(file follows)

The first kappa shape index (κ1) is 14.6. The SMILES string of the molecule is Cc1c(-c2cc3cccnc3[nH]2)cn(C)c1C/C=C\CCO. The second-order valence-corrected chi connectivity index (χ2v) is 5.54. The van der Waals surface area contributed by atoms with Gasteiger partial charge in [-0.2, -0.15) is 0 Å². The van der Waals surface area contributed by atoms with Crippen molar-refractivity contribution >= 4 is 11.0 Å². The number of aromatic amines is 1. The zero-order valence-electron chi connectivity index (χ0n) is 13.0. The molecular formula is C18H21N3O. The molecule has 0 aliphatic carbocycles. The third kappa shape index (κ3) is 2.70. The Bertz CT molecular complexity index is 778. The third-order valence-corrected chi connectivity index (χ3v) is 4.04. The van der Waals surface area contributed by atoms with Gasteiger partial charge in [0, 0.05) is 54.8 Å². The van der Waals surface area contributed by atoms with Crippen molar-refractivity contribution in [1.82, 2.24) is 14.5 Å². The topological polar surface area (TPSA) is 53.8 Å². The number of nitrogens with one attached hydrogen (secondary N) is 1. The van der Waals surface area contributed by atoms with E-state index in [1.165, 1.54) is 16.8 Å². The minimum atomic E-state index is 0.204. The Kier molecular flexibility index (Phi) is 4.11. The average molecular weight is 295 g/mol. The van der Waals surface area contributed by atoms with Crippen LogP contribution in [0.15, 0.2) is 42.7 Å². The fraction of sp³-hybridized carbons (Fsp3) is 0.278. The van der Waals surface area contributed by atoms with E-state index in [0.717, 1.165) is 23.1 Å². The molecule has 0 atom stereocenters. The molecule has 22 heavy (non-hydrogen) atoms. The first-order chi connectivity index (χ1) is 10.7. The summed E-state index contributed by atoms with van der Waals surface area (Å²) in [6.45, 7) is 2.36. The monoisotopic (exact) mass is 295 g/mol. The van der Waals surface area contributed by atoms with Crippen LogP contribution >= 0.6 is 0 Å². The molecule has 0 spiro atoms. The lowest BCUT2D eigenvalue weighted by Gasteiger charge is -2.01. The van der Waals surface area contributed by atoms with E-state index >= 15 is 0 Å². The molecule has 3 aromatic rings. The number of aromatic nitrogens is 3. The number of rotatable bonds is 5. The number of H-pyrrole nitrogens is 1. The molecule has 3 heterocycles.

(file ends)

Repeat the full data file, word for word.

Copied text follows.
The first kappa shape index (κ1) is 14.6. The SMILES string of the molecule is Cc1c(-c2cc3cccnc3[nH]2)cn(C)c1C/C=C\CCO. The second-order valence-corrected chi connectivity index (χ2v) is 5.54. The van der Waals surface area contributed by atoms with Gasteiger partial charge in [-0.2, -0.15) is 0 Å². The van der Waals surface area contributed by atoms with Crippen molar-refractivity contribution >= 4 is 11.0 Å². The number of aromatic amines is 1. The zero-order valence-electron chi connectivity index (χ0n) is 13.0. The molecular formula is C18H21N3O. The molecule has 0 aliphatic carbocycles. The third kappa shape index (κ3) is 2.70. The Bertz CT molecular complexity index is 778. The third-order valence-corrected chi connectivity index (χ3v) is 4.04. The van der Waals surface area contributed by atoms with Gasteiger partial charge in [0, 0.05) is 54.8 Å². The van der Waals surface area contributed by atoms with Crippen molar-refractivity contribution in [1.82, 2.24) is 14.5 Å². The topological polar surface area (TPSA) is 53.8 Å². The number of nitrogens with one attached hydrogen (secondary N) is 1. The van der Waals surface area contributed by atoms with E-state index in [1.165, 1.54) is 16.8 Å². The minimum atomic E-state index is 0.204. The Kier molecular flexibility index (Phi) is 4.11. The average molecular weight is 295 g/mol. The van der Waals surface area contributed by atoms with Crippen LogP contribution in [0.15, 0.2) is 42.7 Å². The fraction of sp³-hybridized carbons (Fsp3) is 0.278. The van der Waals surface area contributed by atoms with E-state index in [0.717, 1.165) is 23.1 Å². The molecule has 0 atom stereocenters. The molecule has 22 heavy (non-hydrogen) atoms. The first-order chi connectivity index (χ1) is 10.7. The summed E-state index contributed by atoms with van der Waals surface area (Å²) in [6.45, 7) is 2.36. The monoisotopic (exact) mass is 295 g/mol. The van der Waals surface area contributed by atoms with Crippen LogP contribution >= 0.6 is 0 Å². The molecule has 0 spiro atoms. The lowest BCUT2D eigenvalue weighted by Gasteiger charge is -2.01. The van der Waals surface area contributed by atoms with E-state index >= 15 is 0 Å². The molecule has 3 aromatic rings. The number of aromatic nitrogens is 3. The number of rotatable bonds is 5. The number of H-pyrrole nitrogens is 1. The molecule has 3 heterocycles.